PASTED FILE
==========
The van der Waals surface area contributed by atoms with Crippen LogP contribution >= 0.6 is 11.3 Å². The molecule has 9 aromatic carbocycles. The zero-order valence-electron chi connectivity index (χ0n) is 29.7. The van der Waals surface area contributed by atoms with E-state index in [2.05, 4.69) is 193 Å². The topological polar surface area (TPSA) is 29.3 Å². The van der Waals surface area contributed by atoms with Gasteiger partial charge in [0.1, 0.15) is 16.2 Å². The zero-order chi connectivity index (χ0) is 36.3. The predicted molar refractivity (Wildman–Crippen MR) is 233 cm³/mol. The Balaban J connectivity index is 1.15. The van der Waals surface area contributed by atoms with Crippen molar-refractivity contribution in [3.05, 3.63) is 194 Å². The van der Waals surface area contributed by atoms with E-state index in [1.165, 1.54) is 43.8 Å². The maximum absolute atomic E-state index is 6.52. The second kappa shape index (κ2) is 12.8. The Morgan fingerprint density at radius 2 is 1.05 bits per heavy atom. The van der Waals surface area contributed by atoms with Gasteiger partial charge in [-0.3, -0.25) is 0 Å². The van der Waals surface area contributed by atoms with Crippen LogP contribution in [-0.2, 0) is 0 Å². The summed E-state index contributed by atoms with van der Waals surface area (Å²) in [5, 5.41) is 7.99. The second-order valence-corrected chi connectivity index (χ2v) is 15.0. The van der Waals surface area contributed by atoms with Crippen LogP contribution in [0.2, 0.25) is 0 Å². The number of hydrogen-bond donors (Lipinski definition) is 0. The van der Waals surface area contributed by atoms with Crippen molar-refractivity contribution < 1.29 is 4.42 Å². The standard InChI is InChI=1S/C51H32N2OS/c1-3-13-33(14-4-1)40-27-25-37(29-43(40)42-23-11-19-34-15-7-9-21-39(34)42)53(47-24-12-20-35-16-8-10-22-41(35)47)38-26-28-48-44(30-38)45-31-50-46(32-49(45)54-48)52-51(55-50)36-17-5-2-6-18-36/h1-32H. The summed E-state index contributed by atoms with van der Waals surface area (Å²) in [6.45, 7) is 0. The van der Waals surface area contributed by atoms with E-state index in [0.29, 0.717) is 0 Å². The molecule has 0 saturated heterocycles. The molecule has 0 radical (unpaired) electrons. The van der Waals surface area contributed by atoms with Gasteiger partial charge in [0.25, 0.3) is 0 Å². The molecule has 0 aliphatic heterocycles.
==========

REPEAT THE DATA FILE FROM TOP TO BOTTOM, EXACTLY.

The van der Waals surface area contributed by atoms with Crippen LogP contribution >= 0.6 is 11.3 Å². The molecule has 9 aromatic carbocycles. The zero-order valence-electron chi connectivity index (χ0n) is 29.7. The van der Waals surface area contributed by atoms with E-state index in [2.05, 4.69) is 193 Å². The topological polar surface area (TPSA) is 29.3 Å². The van der Waals surface area contributed by atoms with Gasteiger partial charge in [0.1, 0.15) is 16.2 Å². The zero-order chi connectivity index (χ0) is 36.3. The predicted molar refractivity (Wildman–Crippen MR) is 233 cm³/mol. The Balaban J connectivity index is 1.15. The van der Waals surface area contributed by atoms with Crippen molar-refractivity contribution in [3.05, 3.63) is 194 Å². The van der Waals surface area contributed by atoms with E-state index in [1.165, 1.54) is 43.8 Å². The maximum absolute atomic E-state index is 6.52. The second kappa shape index (κ2) is 12.8. The Morgan fingerprint density at radius 2 is 1.05 bits per heavy atom. The van der Waals surface area contributed by atoms with Gasteiger partial charge in [-0.3, -0.25) is 0 Å². The van der Waals surface area contributed by atoms with Crippen LogP contribution in [-0.2, 0) is 0 Å². The summed E-state index contributed by atoms with van der Waals surface area (Å²) in [5, 5.41) is 7.99. The second-order valence-corrected chi connectivity index (χ2v) is 15.0. The van der Waals surface area contributed by atoms with Crippen LogP contribution in [0.2, 0.25) is 0 Å². The number of hydrogen-bond donors (Lipinski definition) is 0. The van der Waals surface area contributed by atoms with Crippen molar-refractivity contribution < 1.29 is 4.42 Å². The standard InChI is InChI=1S/C51H32N2OS/c1-3-13-33(14-4-1)40-27-25-37(29-43(40)42-23-11-19-34-15-7-9-21-39(34)42)53(47-24-12-20-35-16-8-10-22-41(35)47)38-26-28-48-44(30-38)45-31-50-46(32-49(45)54-48)52-51(55-50)36-17-5-2-6-18-36/h1-32H. The summed E-state index contributed by atoms with van der Waals surface area (Å²) in [6.45, 7) is 0. The van der Waals surface area contributed by atoms with E-state index in [0.29, 0.717) is 0 Å². The molecule has 0 saturated heterocycles. The molecule has 0 radical (unpaired) electrons. The van der Waals surface area contributed by atoms with Gasteiger partial charge in [0.25, 0.3) is 0 Å². The molecule has 0 aliphatic heterocycles.